“Did you talk to him?” queried Cheyenne.
“Nope. He just come out of his cabin an’ told me to fan it. I wasn’t doin’ nothin’. He said it was against the law to be huntin’ up there. Mebby he don’t hunt when he feels like it!”
“Did you tell Uncle Frank?”
“Yep. Wish I hadn’t. He says for me to stay away from the high country—and not to ride by Sneed’s place any more.”
Cheyenne turned to Bartley. “I done made one guess right,” he said.
“You goin’ to kill Sneed?” queried young Jim enthusiastically.
“Nobody’s goin’ to get killed. But I aim to git my hosses.”
Cheyenne turned to Jimmy. “You ride over and tell Uncle Frank and Aunt Jane that me and Mr. Bartley’ll be over after we eat.”
“Will you sing that ‘Git Along’ song for me, dad?”
“But why don’t you come over and eat to our place? You always stop by, every time you ride down this way,” said Jimmy.
“You ride right along, like I told you, or you’ll be late for your supper.”
Little Jim climbed into the saddle, and, turning to cast a lingering and hopeful glance at Bartley,—a glance which suggested the possibilities of further practice with the Luger gun,—he rode away, a manful figure, despite his size.
“They’re bringin’ my kid up right,” said Cheyenne, as though in explanation of something about which he did not care to talk.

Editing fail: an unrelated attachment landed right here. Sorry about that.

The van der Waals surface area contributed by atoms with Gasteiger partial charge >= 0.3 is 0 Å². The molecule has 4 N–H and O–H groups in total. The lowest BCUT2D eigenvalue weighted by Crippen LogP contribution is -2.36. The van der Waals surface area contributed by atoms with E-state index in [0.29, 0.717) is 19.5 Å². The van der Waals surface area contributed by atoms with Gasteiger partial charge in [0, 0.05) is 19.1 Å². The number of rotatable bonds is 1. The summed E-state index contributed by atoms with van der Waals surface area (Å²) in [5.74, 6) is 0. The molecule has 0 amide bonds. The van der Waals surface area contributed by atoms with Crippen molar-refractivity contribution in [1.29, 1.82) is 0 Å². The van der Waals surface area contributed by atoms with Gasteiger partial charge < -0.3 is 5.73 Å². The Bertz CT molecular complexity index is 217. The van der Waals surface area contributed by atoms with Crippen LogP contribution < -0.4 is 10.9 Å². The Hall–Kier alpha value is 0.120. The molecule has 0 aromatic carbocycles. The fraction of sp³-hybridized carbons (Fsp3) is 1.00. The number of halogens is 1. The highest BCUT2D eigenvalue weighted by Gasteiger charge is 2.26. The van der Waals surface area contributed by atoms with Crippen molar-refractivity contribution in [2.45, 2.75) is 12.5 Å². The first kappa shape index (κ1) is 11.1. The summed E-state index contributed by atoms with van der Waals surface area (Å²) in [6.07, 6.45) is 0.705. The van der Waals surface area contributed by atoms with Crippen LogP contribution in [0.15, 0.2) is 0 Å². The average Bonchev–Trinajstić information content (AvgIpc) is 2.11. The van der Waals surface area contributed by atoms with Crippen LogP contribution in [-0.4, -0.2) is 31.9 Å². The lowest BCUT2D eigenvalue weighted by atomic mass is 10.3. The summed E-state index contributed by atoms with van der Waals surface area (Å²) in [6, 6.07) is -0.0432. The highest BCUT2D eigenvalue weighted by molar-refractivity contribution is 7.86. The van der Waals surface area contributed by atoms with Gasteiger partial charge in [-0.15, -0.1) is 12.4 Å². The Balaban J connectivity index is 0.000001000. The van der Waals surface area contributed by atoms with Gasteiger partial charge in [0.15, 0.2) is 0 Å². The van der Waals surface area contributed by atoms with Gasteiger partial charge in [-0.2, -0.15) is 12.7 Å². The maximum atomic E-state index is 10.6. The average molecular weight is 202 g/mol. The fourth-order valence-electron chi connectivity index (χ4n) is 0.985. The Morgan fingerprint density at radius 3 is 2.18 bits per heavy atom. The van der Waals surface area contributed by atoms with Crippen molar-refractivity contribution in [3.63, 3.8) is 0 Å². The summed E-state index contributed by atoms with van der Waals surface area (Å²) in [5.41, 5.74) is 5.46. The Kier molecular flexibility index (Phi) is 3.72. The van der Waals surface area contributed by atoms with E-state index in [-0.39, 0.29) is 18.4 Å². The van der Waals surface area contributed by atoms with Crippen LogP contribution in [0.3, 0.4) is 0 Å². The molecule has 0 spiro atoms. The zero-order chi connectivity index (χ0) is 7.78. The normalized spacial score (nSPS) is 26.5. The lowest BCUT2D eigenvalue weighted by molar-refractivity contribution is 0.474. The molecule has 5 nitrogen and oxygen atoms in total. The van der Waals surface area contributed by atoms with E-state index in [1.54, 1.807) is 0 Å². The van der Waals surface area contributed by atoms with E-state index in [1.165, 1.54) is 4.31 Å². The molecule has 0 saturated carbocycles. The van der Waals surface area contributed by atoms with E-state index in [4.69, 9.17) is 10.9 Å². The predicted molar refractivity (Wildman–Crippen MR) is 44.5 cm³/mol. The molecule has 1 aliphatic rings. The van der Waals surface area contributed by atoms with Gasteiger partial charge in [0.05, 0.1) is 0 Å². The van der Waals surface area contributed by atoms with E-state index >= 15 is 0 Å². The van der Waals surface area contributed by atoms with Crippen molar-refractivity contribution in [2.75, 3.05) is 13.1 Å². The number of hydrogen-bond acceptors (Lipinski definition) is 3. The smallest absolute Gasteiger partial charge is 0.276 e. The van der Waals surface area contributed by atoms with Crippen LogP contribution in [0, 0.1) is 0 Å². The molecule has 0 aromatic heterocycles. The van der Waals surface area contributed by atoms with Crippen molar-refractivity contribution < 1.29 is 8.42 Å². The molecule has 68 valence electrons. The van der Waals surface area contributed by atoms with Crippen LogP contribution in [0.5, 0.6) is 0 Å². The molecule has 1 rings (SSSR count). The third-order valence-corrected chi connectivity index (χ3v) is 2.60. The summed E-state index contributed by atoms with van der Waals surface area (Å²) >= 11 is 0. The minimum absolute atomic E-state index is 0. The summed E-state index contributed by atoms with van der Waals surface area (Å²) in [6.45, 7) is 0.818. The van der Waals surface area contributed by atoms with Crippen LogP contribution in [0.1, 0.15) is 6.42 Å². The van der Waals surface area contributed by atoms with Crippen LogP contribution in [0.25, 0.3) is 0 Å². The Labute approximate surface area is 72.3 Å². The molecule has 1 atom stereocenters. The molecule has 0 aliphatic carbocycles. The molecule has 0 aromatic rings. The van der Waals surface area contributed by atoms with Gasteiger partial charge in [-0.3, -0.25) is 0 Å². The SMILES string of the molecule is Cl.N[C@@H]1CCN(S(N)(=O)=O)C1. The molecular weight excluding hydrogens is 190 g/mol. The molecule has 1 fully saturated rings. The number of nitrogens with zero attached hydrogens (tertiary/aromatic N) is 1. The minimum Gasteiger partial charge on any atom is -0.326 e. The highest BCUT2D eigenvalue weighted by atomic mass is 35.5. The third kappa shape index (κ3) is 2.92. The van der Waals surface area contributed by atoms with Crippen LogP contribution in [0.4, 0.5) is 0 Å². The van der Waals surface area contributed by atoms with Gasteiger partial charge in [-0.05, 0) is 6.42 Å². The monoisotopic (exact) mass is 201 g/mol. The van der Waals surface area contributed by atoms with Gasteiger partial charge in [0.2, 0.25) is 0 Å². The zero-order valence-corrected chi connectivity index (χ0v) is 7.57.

AT AUNT JANE’S
Aunt Jane Lawrence was popular with the young folks of the district, not alone because she was a good cook, but because she was a sort of foster mother to the entire community. The young ladies of the community brought to Aunt Jane their old hats and dresses, along with their love affairs, petty quarrels, and youthful longings. A clever woman at needlework, she was often able to remodel the hats and “turn” the dresses so that they would serve a second season or maybe a third.
The love affairs, petty quarrels, and youthful longings were not always so easy to remodel, even when they needed it: but Aunt Jane managed well. She had much patience and sympathy. She knew the community, and so was often able to help her young friends without conflicting with paternal or maternal views. Hat-trimming and dressmaking were really only incidental to her real purpose in life, which was to help young folks realize their ideals, when such ideals did not lead too far from everyday responsibilities.
Yet, with all her capabilities, her gentle wisdom, and her unobtrusive sympathy, she was unable to influence her Brother Jim—known by every one as “Cheyenne”—toward a settled habit of life. So it became her fondest desire to see that Cheyenne’s boy, Little Jim, should be brought up in a home that he would always cherish and respect. Aunt Jane’s husband Frank Lawrence, had no patience with Cheyenne’s aimless meanderings. Frank Lawrence was a hard-working, silent nonentity. Aunt Jane was the real manager of the ranch, and incidentally of Little Jim, and her husband was more than content that it should be so.